The ballade Phiton, phiton, beste tres venimeuse by Magister Franciscus similarly engages with both text and music of a Machaut ballade, B38 Phiton le mervilleus serpent. The first three breves of music are quoted exactly in all three voices, and the text of the new ballade recasts the subject (the mythological serpent slain by Apollo) so that the “venomous” python serves to glorify Phebus, the sobriquet of Gaston Fébus, count of Foix.

B38:     Sound and Score     ¦     Facsimile

Phiton, phiton:     Sound and Score     ¦     Facsimile

Other evidence of the circulation of Machaut’s works outside the surviving manuscripts comes with a few other pieces. The Italian abbot Antonello da Caserta made the only surviving setting of a Machaut text in his three-voice ballade Beauté parfaite [Lo140], a text not otherwise known outside the Machaut manuscripts.[3]

Sound and Score

And the anonymous rondeau Rose sans per (Apel FSC 3, no. 274) shares so many features of Machaut’s R10, Rose, lis, that it is hard to escape the conclusion that it is informed by knowledge of its musical setting: the opening is identical, and like R10, Rose sans per juxtaposes perfect tempus minor prolation in the cantus (3/4 in modern equivalent) with imperfect tempus major prolation in the tenor (6/8 modern barring) throughout. It might do a bit of one-upmanship in that the contratenor is in imperfect tempus imperfect prolation (2/4), so that three different mensurations sound simultaneously.

R10:     Sound and Score     ¦     Facsimile

Rose sans per:     Score


Anne Stone

[1] See Lawrence Earp, Guillaume de Machaut, A Guide to Research (Garland, 1995), pp. 53-72.

[2] For more about this song’s relationship to B23, see Elizabeth Eva Leach, “Fortune's Demesne: The Interrelation of Text and Music in Machaut's 'Il m’est avis' (B22), 'De fortune' (B23) and Two Related Anonymous Balades,in Early Music History 19 (2000), pp. 47-79.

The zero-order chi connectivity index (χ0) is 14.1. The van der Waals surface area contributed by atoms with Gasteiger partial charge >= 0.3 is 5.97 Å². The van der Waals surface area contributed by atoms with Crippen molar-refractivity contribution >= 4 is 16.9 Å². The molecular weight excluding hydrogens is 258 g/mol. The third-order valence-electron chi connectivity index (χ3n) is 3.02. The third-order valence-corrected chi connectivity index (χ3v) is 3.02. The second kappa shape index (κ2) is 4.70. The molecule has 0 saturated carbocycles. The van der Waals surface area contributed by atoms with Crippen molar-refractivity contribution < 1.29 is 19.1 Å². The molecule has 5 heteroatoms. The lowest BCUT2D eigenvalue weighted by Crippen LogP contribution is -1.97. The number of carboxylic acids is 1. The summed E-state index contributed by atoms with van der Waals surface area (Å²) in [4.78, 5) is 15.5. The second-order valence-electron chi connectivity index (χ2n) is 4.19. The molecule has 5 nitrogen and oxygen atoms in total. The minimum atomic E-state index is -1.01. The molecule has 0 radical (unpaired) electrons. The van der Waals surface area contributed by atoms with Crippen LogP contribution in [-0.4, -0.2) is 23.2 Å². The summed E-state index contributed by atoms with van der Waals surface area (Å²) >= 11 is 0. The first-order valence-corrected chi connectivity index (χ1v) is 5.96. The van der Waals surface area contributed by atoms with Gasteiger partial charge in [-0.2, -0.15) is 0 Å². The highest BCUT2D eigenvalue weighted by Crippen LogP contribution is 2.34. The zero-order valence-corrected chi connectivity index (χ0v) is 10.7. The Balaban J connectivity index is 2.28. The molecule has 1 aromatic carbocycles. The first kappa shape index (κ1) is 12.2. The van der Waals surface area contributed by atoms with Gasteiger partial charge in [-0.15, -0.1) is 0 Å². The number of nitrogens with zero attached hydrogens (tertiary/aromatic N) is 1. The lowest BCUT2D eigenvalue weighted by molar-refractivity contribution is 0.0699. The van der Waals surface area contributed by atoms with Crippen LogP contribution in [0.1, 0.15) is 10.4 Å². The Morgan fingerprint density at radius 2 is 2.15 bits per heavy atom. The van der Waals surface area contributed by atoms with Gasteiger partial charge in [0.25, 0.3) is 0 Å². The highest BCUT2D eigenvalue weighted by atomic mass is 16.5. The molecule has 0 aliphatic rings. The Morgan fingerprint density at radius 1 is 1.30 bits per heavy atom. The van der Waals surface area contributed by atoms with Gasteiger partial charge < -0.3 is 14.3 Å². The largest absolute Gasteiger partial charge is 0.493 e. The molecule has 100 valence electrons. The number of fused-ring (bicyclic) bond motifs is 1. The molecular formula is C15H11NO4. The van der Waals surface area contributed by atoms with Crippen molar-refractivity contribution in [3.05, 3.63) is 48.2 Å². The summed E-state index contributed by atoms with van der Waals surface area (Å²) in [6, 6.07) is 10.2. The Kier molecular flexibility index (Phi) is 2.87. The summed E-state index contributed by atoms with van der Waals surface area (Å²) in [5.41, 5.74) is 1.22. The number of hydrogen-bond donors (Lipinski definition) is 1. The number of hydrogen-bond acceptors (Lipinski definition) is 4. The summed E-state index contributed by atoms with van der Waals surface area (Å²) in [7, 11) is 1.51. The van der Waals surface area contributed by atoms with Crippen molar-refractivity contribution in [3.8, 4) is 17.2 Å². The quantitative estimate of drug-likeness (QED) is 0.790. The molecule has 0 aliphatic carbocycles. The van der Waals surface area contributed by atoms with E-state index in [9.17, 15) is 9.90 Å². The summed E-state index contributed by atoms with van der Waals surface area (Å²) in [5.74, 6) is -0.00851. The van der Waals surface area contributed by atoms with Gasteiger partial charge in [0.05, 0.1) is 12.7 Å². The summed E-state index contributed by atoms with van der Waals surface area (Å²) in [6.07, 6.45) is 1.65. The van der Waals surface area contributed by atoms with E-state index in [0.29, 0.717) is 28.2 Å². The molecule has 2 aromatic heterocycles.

[3] See Anne Stone, “Machaut Cited in Modena,” in Yolanda Plumley, Giuliano Di Bacco and Stefano Jossa, eds. Citation, Intertextuality and Memory in the Middle Ages and Renaissance (Exeter: Exeter University Press, 2011), pp. 170-189.



Yet another example:


Another case where a quotation may point to a more modest acknowledgment of modeling a new song on the work of a master, rather than a self-conscious adaptation and manipulation of an old work into a new meaningful context, can be found in the replication of the text and music of the last line of the refrain of Machaut’s R7 (musical B-part) as the refrain of the anonymous ballade S’espoir n’estoit qui me donné confort. Unlike Antonello da Caserta’s transplantation of Machaut’s text into a new musical style, or Matteo da Perugia’s created tension between the style of the old quotation and that of the rest of the song which hosts it, special care was taken to integrate the quote into its surroundings, with rhythmic and melodic elements from the quoted material shaping the setting as a whole.

R7:     Sound and Score     ¦     Facsimile 

S'espoir n'estoit:     Sound and Score     ¦     Facsimile (not primary source for current edition)


Uri Smilansky